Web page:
Due to the complicated nature of divorce, each case requires specialized legal attention. There are a number of variables that determine the outcome of any court case. Nevertheless, those filing for a divorce in Wisconsin frequently ask the following questions during their first consultation.
How long until the divorce is final?
It largely depends on you and your spouse. If both parties are agreeable, the process can be final within a few months. You must wait at least 120 days on this type of divorce. However, if the two parties are at odds, it can take years to bring a complicated divorce case to trial.
What will the divorce cost?
Since the amount of time spent on each divorce case varies, so does the cost. There is typically a base fee. However, several factors contribute to the overall cost, including the properties involved and the value of those properties. Even when both parties agree to work together, emotions run high in these cases and can cause delays.
Can a party date to date before the divorce is final?
Yes, but be aware that a new relationship could cause your spouse to become emotional, which can complicate things.
Can we divorce without a lawyer?
You you can however, unless the union involves no children or assets. However, it is not recommended to forgo legal advice while filing for divorce in Wisconsin. It is possible to file through the court clerk. Most couples are emotional during this time and do not want the additional headache of filing on their own.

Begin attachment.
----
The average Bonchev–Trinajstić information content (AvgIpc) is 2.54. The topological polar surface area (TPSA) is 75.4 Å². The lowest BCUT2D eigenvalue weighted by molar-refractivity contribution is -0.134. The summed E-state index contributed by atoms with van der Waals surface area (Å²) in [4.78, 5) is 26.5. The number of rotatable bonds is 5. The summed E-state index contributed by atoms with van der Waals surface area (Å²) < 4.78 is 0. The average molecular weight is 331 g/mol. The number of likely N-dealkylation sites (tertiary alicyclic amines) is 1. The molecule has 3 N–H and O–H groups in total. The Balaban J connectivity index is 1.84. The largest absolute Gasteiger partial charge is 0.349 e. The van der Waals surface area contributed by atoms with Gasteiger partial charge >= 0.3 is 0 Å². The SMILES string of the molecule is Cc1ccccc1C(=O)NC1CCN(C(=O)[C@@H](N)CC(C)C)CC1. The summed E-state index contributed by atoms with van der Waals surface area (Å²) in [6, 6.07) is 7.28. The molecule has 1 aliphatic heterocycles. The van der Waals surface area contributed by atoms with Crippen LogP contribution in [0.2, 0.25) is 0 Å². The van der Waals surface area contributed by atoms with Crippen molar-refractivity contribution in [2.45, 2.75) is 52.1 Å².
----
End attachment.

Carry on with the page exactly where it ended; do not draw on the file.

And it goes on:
What is martial property?
Unless your property was a gift or inherited, all property acquired during the marriage is considered martial property. Property acquired before marriage or after separation may be considered martial property if both parties’ names are on the deed.
Is Wisconsin a community property state?
Yes, Wisconsin is a community property state. This means martial property is divided equally, regardless of who contributed more financially during the marriage.
How is custody determined?
It’s ideal for both parties to work together on custody. It is less traumatic for the child(ren) when both parents agree and stick to their arrangement. Typically, one parent will receive primary custody. Joint custody prevents either spouse from moving out of state with the child, until the agreement is changed.
What percentage of my income will go to child support?
The state of Wisconsin sets the child support rates. Noncustodial parents pay 17 percent of their income to financially assist in raising one child. Those with two children pay 25 percent. The maximum amount for child support is 34 percent, which covers five or more children. The court may require more or less in special circumstances.
Will I be forced to pay maintenance?
Wisconsin is a “no fault” divorce state. Infidelity and domestic abuse, for instance, do not factor into maintenance awards. If the court finds you responsible for maintenance, the amount will be based on the length of the marriage. The financial status of both parties also comes into play.
When you’re ready to begin the filing process, consult with an attorney that handles divorce in Wisconsin. Most offer free consultations. It’s an opportunity to ask questions and decide if you are comfortable with the attorney handling the case.